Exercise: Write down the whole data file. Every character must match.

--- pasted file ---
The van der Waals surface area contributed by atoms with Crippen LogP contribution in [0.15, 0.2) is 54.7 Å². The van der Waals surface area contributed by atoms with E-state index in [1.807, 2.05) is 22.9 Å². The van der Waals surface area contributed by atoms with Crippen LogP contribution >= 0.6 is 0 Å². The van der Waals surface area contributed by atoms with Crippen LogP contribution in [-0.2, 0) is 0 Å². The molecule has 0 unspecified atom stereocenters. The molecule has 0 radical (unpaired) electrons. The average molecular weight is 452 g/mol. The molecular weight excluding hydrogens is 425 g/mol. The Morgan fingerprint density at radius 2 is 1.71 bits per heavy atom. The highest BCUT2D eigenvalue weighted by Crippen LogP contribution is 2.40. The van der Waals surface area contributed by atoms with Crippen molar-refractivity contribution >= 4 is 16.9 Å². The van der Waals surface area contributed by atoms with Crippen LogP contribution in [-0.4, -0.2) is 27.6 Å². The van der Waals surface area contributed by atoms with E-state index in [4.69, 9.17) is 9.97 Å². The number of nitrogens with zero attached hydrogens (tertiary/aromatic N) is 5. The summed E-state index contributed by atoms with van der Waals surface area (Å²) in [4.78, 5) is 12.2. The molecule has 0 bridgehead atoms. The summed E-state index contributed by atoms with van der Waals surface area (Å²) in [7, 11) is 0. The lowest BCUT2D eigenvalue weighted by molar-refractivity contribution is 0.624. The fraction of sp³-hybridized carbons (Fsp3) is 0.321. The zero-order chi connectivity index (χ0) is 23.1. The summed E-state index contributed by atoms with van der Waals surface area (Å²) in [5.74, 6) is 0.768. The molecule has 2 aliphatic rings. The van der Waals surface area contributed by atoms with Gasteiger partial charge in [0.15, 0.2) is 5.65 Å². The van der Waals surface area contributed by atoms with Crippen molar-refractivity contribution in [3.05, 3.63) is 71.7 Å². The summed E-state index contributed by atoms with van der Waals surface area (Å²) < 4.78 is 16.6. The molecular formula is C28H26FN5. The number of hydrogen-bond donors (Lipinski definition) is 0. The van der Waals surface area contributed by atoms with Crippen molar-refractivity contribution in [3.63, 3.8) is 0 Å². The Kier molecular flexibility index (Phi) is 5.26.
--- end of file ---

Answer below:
The van der Waals surface area contributed by atoms with Crippen LogP contribution in [0.15, 0.2) is 54.7 Å². The van der Waals surface area contributed by atoms with E-state index in [1.807, 2.05) is 22.9 Å². The van der Waals surface area contributed by atoms with Crippen LogP contribution >= 0.6 is 0 Å². The van der Waals surface area contributed by atoms with Crippen LogP contribution in [-0.2, 0) is 0 Å². The molecule has 0 unspecified atom stereocenters. The molecule has 0 radical (unpaired) electrons. The average molecular weight is 452 g/mol. The molecular weight excluding hydrogens is 425 g/mol. The Morgan fingerprint density at radius 2 is 1.71 bits per heavy atom. The highest BCUT2D eigenvalue weighted by Crippen LogP contribution is 2.40. The van der Waals surface area contributed by atoms with Crippen molar-refractivity contribution >= 4 is 16.9 Å². The van der Waals surface area contributed by atoms with Crippen LogP contribution in [-0.4, -0.2) is 27.6 Å². The van der Waals surface area contributed by atoms with E-state index in [4.69, 9.17) is 9.97 Å². The number of nitrogens with zero attached hydrogens (tertiary/aromatic N) is 5. The summed E-state index contributed by atoms with van der Waals surface area (Å²) in [4.78, 5) is 12.2. The molecule has 0 bridgehead atoms. The summed E-state index contributed by atoms with van der Waals surface area (Å²) in [7, 11) is 0. The lowest BCUT2D eigenvalue weighted by molar-refractivity contribution is 0.624. The fraction of sp³-hybridized carbons (Fsp3) is 0.321. The zero-order chi connectivity index (χ0) is 23.1. The summed E-state index contributed by atoms with van der Waals surface area (Å²) in [5.74, 6) is 0.768. The molecule has 2 aliphatic rings. The van der Waals surface area contributed by atoms with Gasteiger partial charge in [0.15, 0.2) is 5.65 Å². The van der Waals surface area contributed by atoms with Crippen molar-refractivity contribution in [3.05, 3.63) is 71.7 Å². The summed E-state index contributed by atoms with van der Waals surface area (Å²) < 4.78 is 16.6. The molecular formula is C28H26FN5. The number of hydrogen-bond donors (Lipinski definition) is 0. The van der Waals surface area contributed by atoms with Crippen molar-refractivity contribution in [3.63, 3.8) is 0 Å². The Kier molecular flexibility index (Phi) is 5.26.